The Scottish Parliament was not designed to be a powerful legislature in the way that we associate with political systems such as the United States. There are not the same divisions of powers and checks and balances between executive, legislature and judiciary. Instead, the executive operates at the heart of the legislature and, when enjoying a single or coalition party majority, has the ability to control its procedures. There is an expectation that the Scottish Parliament will not ‘share power’ in the way we would understand that phrase in the US. Rather, this is a traditional Westminster-style relationship in which the Scottish Government is expected to produce most policy, including legislation and amendments to legislation. The Scottish Parliament generally performs a scrutiny role to legitimise the outputs of the Scottish Government.

In practice, its distinctive elements are overshadowed by ‘universal’ constraints to Westminster-style Parliaments. Scottish Parliament committees:

  • Operate in a system in which the party whip is strong, which limits the kind of independence of MSPs necessary to perform a business-like role. From 1999-2007 and 2011 onwards, the governing party or coalition enjoyed a majority of MSPs on all committees.
  • Possess insufficient resources to perform an effective scrutiny role. Committees have 2-3 staff and 7-9 MSPs, and meet infrequently (Tuesday, Wednesday and/ or Thursday morning, during each session).
  • Struggle to generate expertise – a problem exacerbated by (a) the other demands on MSP time, and (b) periods of high committee turnover.
  • Struggle to gather information from the Scottish Government and public bodies. Public sector accountability is focused on ministerial accountability. Committees may struggle to secure detailed information directly from bodies such as health boards, while local authorities may ‘push back’ and assert their accountability to the public via local elections.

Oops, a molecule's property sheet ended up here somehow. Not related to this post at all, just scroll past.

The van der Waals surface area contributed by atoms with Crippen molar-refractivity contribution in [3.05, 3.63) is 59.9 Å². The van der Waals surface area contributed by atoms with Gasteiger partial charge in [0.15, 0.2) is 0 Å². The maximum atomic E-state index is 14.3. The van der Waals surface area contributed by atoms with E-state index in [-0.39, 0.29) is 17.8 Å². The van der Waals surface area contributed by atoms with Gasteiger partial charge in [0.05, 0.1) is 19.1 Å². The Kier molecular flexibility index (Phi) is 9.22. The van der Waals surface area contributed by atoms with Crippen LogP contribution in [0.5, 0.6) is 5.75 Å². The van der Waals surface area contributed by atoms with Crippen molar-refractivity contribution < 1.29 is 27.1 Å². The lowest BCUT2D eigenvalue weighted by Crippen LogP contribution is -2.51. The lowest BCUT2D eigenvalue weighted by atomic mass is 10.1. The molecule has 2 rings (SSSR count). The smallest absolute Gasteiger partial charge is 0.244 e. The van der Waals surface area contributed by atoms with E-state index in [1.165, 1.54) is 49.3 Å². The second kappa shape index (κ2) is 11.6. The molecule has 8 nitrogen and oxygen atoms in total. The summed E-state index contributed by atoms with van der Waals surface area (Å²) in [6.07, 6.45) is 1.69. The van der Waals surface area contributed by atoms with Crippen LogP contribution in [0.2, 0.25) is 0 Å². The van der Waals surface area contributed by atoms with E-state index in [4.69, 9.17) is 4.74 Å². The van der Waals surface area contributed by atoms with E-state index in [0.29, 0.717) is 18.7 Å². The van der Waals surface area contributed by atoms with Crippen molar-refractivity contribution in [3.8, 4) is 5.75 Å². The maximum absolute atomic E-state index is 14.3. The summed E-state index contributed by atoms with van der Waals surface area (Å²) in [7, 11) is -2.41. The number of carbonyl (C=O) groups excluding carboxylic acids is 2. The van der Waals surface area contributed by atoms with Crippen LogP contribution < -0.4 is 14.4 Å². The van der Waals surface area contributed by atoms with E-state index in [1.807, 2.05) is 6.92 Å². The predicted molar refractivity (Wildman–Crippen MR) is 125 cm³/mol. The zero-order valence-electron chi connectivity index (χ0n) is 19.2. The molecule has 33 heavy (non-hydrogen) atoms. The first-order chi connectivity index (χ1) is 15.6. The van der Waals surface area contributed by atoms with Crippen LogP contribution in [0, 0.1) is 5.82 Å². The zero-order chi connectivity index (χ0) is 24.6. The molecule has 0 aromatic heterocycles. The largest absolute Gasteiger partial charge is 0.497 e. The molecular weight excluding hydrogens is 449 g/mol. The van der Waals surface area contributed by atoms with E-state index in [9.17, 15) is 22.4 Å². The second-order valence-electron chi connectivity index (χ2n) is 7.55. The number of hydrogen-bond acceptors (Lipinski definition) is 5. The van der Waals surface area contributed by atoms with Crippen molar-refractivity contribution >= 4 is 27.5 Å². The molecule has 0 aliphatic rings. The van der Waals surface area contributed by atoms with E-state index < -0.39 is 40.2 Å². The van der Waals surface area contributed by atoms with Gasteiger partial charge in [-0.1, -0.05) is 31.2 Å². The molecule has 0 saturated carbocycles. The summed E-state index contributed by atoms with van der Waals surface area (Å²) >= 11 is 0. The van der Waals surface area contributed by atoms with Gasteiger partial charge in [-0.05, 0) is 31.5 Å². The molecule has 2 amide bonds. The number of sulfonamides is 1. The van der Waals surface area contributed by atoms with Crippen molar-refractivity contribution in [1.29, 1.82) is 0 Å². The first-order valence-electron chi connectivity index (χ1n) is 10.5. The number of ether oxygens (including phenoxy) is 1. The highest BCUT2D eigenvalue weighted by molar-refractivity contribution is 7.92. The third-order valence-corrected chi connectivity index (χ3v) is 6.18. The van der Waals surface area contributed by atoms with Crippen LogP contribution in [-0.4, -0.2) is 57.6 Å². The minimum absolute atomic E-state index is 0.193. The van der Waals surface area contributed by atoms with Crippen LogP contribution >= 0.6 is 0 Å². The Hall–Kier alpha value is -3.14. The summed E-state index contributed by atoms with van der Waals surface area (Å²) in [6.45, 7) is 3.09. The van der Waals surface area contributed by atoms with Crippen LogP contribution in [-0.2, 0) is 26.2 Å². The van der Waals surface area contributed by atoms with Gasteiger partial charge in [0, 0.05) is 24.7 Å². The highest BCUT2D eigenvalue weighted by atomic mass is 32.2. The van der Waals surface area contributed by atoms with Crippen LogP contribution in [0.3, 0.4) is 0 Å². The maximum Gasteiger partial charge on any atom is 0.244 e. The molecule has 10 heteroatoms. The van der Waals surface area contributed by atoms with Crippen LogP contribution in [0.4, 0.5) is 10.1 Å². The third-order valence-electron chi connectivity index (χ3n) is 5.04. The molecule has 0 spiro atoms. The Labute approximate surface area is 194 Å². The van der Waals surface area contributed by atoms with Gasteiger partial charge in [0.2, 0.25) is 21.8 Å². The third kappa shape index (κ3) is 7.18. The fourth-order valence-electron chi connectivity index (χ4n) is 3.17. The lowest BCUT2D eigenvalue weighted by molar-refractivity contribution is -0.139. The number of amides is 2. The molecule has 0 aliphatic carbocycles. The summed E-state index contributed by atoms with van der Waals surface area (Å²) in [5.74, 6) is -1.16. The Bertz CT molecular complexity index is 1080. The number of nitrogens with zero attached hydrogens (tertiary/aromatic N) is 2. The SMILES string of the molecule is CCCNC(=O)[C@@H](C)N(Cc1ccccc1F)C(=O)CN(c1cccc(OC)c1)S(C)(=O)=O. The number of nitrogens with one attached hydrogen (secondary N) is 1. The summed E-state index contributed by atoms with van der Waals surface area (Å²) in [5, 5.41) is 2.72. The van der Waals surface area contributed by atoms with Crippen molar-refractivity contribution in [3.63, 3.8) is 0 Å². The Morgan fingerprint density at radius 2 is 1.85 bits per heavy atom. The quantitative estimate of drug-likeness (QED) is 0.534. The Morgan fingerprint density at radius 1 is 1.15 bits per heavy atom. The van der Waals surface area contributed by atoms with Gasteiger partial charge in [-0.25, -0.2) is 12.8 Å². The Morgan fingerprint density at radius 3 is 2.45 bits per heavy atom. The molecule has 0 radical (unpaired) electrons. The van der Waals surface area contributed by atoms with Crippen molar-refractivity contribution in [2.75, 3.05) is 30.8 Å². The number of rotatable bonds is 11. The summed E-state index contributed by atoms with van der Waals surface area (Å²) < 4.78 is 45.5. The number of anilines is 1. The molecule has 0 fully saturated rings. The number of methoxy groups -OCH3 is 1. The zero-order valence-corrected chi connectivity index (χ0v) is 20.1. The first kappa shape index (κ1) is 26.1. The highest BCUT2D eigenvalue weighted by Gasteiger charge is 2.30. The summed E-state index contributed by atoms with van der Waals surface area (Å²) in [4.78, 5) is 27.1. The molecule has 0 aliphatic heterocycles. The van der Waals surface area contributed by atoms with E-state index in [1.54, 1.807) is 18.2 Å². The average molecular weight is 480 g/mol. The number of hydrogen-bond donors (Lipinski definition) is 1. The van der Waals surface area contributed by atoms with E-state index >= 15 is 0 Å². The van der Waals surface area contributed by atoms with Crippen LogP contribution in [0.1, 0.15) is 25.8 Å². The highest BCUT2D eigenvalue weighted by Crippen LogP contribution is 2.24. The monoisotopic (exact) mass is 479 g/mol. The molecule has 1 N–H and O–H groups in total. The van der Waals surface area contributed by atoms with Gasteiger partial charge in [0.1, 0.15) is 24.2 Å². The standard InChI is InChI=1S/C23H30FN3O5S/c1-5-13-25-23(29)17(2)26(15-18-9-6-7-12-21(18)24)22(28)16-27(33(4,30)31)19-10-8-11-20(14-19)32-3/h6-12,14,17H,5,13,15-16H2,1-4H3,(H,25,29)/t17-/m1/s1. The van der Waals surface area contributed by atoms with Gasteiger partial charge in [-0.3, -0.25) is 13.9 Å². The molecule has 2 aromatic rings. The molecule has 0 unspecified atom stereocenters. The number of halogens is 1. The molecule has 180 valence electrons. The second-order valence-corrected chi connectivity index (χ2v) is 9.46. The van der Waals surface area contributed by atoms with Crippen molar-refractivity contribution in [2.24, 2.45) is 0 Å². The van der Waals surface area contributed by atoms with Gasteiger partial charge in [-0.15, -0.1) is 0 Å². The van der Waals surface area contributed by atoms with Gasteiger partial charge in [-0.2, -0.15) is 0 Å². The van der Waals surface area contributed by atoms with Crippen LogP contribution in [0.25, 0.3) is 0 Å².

• Perhaps the most relevant example is the European (and External Relations) committee, which demonstrates the potential for a Scottish Government to be openly reluctant to share information. In the past, it has withheld information, using a new variant of the convention of collective cabinet responsibility. The committee also does not seem to have the ‘scrutiny reserve’ afforded to Westminster.
  • One would expect the security services to be better equipped at withholding information, and more reluctant to share relatively sensitive information. The Scottish Parliament has not yet demonstrated a way to address this problem.

 The Scottish Parliament may have more limitations than Westminster

  • It has only 129 MSPs, which limits the pool of recruitment for committee members – a little over 100 MSPs cover 17 committees.
  • Approximately half of those MSPs may be in the party of government (with the exception of minority government, 2007-11, in which the SNP had 47 MSPs in total).